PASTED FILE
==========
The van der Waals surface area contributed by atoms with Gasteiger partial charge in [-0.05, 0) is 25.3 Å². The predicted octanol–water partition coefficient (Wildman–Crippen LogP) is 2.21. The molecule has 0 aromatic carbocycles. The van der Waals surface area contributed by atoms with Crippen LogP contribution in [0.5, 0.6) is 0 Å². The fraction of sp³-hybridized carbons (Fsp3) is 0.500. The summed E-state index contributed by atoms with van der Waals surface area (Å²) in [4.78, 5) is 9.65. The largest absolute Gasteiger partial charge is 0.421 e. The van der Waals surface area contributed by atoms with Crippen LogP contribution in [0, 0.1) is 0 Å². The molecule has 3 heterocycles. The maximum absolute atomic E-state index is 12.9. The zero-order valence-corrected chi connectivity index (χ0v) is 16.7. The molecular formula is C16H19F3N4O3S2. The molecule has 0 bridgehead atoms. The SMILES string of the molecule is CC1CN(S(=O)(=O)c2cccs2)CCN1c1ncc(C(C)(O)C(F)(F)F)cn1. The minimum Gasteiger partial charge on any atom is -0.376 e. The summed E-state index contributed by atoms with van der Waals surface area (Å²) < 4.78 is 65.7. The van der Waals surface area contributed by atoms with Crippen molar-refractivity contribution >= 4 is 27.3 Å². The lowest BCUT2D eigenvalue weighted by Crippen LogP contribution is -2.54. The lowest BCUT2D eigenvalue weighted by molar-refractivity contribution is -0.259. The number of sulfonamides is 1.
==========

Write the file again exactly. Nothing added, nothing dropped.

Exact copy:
The van der Waals surface area contributed by atoms with Gasteiger partial charge in [-0.05, 0) is 25.3 Å². The predicted octanol–water partition coefficient (Wildman–Crippen LogP) is 2.21. The molecule has 0 aromatic carbocycles. The van der Waals surface area contributed by atoms with Crippen LogP contribution in [0.5, 0.6) is 0 Å². The fraction of sp³-hybridized carbons (Fsp3) is 0.500. The summed E-state index contributed by atoms with van der Waals surface area (Å²) in [4.78, 5) is 9.65. The largest absolute Gasteiger partial charge is 0.421 e. The van der Waals surface area contributed by atoms with Crippen LogP contribution in [0, 0.1) is 0 Å². The molecule has 3 heterocycles. The maximum absolute atomic E-state index is 12.9. The zero-order valence-corrected chi connectivity index (χ0v) is 16.7. The molecular formula is C16H19F3N4O3S2. The molecule has 0 bridgehead atoms. The SMILES string of the molecule is CC1CN(S(=O)(=O)c2cccs2)CCN1c1ncc(C(C)(O)C(F)(F)F)cn1. The minimum Gasteiger partial charge on any atom is -0.376 e. The summed E-state index contributed by atoms with van der Waals surface area (Å²) < 4.78 is 65.7. The van der Waals surface area contributed by atoms with Crippen molar-refractivity contribution >= 4 is 27.3 Å². The lowest BCUT2D eigenvalue weighted by Crippen LogP contribution is -2.54. The lowest BCUT2D eigenvalue weighted by molar-refractivity contribution is -0.259. The number of sulfonamides is 1.